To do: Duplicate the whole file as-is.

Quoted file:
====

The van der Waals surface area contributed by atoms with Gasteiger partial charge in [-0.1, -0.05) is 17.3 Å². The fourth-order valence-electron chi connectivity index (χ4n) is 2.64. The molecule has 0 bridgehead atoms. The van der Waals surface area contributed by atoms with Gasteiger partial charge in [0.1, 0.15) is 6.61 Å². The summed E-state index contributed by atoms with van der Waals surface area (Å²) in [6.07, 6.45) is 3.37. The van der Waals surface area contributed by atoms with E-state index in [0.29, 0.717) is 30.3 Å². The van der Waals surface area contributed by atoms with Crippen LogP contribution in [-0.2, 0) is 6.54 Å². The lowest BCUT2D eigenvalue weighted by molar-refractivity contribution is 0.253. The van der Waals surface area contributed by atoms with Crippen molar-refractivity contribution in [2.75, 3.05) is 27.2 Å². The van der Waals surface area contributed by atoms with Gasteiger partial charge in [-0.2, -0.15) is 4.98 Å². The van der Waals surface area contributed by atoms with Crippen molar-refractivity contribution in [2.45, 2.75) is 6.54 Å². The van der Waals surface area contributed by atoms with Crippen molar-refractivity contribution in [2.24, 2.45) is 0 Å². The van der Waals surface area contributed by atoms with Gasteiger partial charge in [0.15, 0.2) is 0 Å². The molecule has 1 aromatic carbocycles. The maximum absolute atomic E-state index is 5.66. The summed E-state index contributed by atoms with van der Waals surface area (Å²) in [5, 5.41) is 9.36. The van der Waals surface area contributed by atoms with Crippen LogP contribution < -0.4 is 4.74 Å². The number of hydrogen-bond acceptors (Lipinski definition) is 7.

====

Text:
The van der Waals surface area contributed by atoms with Gasteiger partial charge in [-0.1, -0.05) is 17.3 Å². The fourth-order valence-electron chi connectivity index (χ4n) is 2.64. The molecule has 0 bridgehead atoms. The van der Waals surface area contributed by atoms with Gasteiger partial charge in [0.1, 0.15) is 6.61 Å². The summed E-state index contributed by atoms with van der Waals surface area (Å²) in [6.07, 6.45) is 3.37. The van der Waals surface area contributed by atoms with E-state index in [0.29, 0.717) is 30.3 Å². The van der Waals surface area contributed by atoms with Crippen LogP contribution in [-0.2, 0) is 6.54 Å². The lowest BCUT2D eigenvalue weighted by molar-refractivity contribution is 0.253. The van der Waals surface area contributed by atoms with Crippen molar-refractivity contribution in [2.75, 3.05) is 27.2 Å². The van der Waals surface area contributed by atoms with Gasteiger partial charge in [-0.2, -0.15) is 4.98 Å². The van der Waals surface area contributed by atoms with Crippen molar-refractivity contribution in [2.45, 2.75) is 6.54 Å². The van der Waals surface area contributed by atoms with Crippen molar-refractivity contribution in [2.24, 2.45) is 0 Å². The van der Waals surface area contributed by atoms with Gasteiger partial charge in [0.15, 0.2) is 0 Å². The molecule has 1 aromatic carbocycles. The maximum absolute atomic E-state index is 5.66. The summed E-state index contributed by atoms with van der Waals surface area (Å²) in [5, 5.41) is 9.36. The van der Waals surface area contributed by atoms with Crippen LogP contribution < -0.4 is 4.74 Å². The number of hydrogen-bond acceptors (Lipinski definition) is 7.